PS-K and LK returned from an extended research trip to the West on 16oct2014. The next day we drove to the Western History Association convention in Newport Beach, Calif. I knew that John Monnett would be there (John and his wonderful wife Linda welcomed us with open arms at their home in Colorado during the trip). I wanted to see him. I also wanted to see Chuck Rankin (editor-in-chief at OU Press), had hoped that Durwood Ball who is now editor of the New Mexico Historical Review and a good friend would be present (he was), and spent prime time with Clark Whitehorn (current editor-in-chief at U of NM Press). … Pailin saw the Wynkoop book, which Chuck and OU Press still push, and she snapped this image. … Good news to report from OU Press. Managing editor Steven Baker recently contacted me and Ned Wynkoop and the Lonely Road from Sand Creek will be published in paper in mid-July. (photo © Louis Kraft & Pailin Subanna-Kraft 2014)
As for my book publishers present and in the future, you know me. But if you don’t, it’s on you for not doing your research and learning. I’m certain that you want the best book published, and I’m with you on this 100 percent. Know that when you contract with me that I intend to do everything possible to ensure that the book that you and I have partnered on will be the best publication possible. You need to know that I will take an active part in the entire publishing process. There are no shortcuts for me, and I do know the process (and have lived it for some twenty plus years, and I’m not just talking about my freelance publishing experience, which is thirty years). I have actively made the choice to eliminate pieces of my writing life as I consider books the major part of my artistic world. The future is out there and I have made my decision of what my future is.
Book publishing departments I’m not your enemy; I’m your friend for my goal is the same as yours. Don’t get upset and don’t attack, for I’m working with you to get the best possible product printed. This has nothing to do with ego and has nothing to do with me trying to show you up. I’m a part of your team, and everything I write, submit, or suggest is to improve the final product. That’s it, … that’s all.
TV, swords, Michael Parks, Errol Flynn, and George Armstrong Custer
In the pilot for Then Came Bronson Michael Parks sang “Wayfarin’ Stranger,” which is my favorite song of all time, with Bonnie Bedelia singing backup. BTW, the pilot for the TV series was released in Europe as a feature film. The producers quickly realized that they had another element in the development of a loner coming to terms with life as he explored the western USA on a Harley Davidson motorcycle, and that was adding a Parks’ song to each episode. It worked, for Parks sang country blues like no one before him (and to my knowledge no one since). Michael apparently prefers blues linked to jazz (moving away from the music that I love). This image of Parks, which was taken on 22may1970 (and is completely copyrighted, and trust me you don’t want to steal it for in court you will lose) was shot at the Santa Monica Civic Auditorium. I had paid good money for what I thought would be good seats. No! We were halfway back in the auditorium. I had a bright idea, and suggested to my guest that we kneel down in front of the first row and lean against the stage. We did this, weren’t asked to leave, talked with Michael, and obtained some great images from his concert. I would luckily work with Parks in the future, and got to know him.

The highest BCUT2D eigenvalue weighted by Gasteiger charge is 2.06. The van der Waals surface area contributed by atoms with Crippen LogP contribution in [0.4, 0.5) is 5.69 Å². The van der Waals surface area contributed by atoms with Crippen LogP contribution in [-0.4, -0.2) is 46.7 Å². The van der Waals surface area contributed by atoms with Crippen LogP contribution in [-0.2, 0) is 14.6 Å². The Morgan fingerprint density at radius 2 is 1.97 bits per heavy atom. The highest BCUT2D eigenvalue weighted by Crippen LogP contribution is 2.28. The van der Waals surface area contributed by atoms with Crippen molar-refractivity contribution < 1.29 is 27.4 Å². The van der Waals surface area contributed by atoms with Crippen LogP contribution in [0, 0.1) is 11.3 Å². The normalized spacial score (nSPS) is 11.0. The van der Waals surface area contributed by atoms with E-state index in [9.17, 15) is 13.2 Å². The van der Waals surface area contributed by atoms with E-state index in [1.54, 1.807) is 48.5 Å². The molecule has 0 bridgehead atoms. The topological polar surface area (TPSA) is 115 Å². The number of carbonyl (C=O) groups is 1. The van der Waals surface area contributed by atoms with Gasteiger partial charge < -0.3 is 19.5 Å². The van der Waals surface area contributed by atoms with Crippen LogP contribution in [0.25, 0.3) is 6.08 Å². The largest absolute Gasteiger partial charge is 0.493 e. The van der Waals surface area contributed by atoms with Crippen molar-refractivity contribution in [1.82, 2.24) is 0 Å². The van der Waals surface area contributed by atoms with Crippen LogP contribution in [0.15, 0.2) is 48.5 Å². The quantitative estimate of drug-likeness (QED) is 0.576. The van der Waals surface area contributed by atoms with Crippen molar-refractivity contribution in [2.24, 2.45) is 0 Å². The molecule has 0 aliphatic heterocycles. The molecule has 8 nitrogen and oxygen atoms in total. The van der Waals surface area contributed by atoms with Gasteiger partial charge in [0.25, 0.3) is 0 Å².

I’ve been around for a long time, and over the years I haven’t been impressed with TV shows. There are only four TV shows that have caught my interest over the years. Michael Parks’ Then Came Bronson (1969-1970); The X-Files with David Duchovny and Gillian Anderson (1993-2002); The Mentalist with Simon Baker and Robin Tunney (2008-2015) may be my favorite of all time, but this is a toss up with Then Came Bronson; and The Musketeers (2014-2015) with Luke Pasqualino (as d’Artagnan) and Santiago Cabrera (as Aramis). Other than Then Came Bronson (which I tried to watch, but unfortunately couldn’t catch all of the episodes), I haven’t watched any of these programs when they aired. I saw a handful of episodes of The X-Files and maybe four or five episodes of The Mentalist. My viewing TV count of The Musketeers is zero. Great plots, actors, and series, but luckily none of them had (or have) counted upon my loyalty to survive.
Something needs to be said right here. I’m only writing about one actor, Errol Flynn (and in the first volume Olivia de Havilland is a major supporting player). If ever I were to write about another actor, it would be Michael Parks. He was a rebel who could act, and best yet he dared to stand firm for what he believed. His story should be told. I luckily got to work with Michael in 1978 on a TV film that hoped to lead to a series. It aired in 1980, but didn’t lead to a series, and that is too bad. Good times for LK, and there are stories to be told here, among which is the rap against Parks for what I saw it was pure bullshit. … Michael is still working and looks physically great. That said if ever I am to follow up on this book idea I need to get off my rear end and re-connect with him. Now.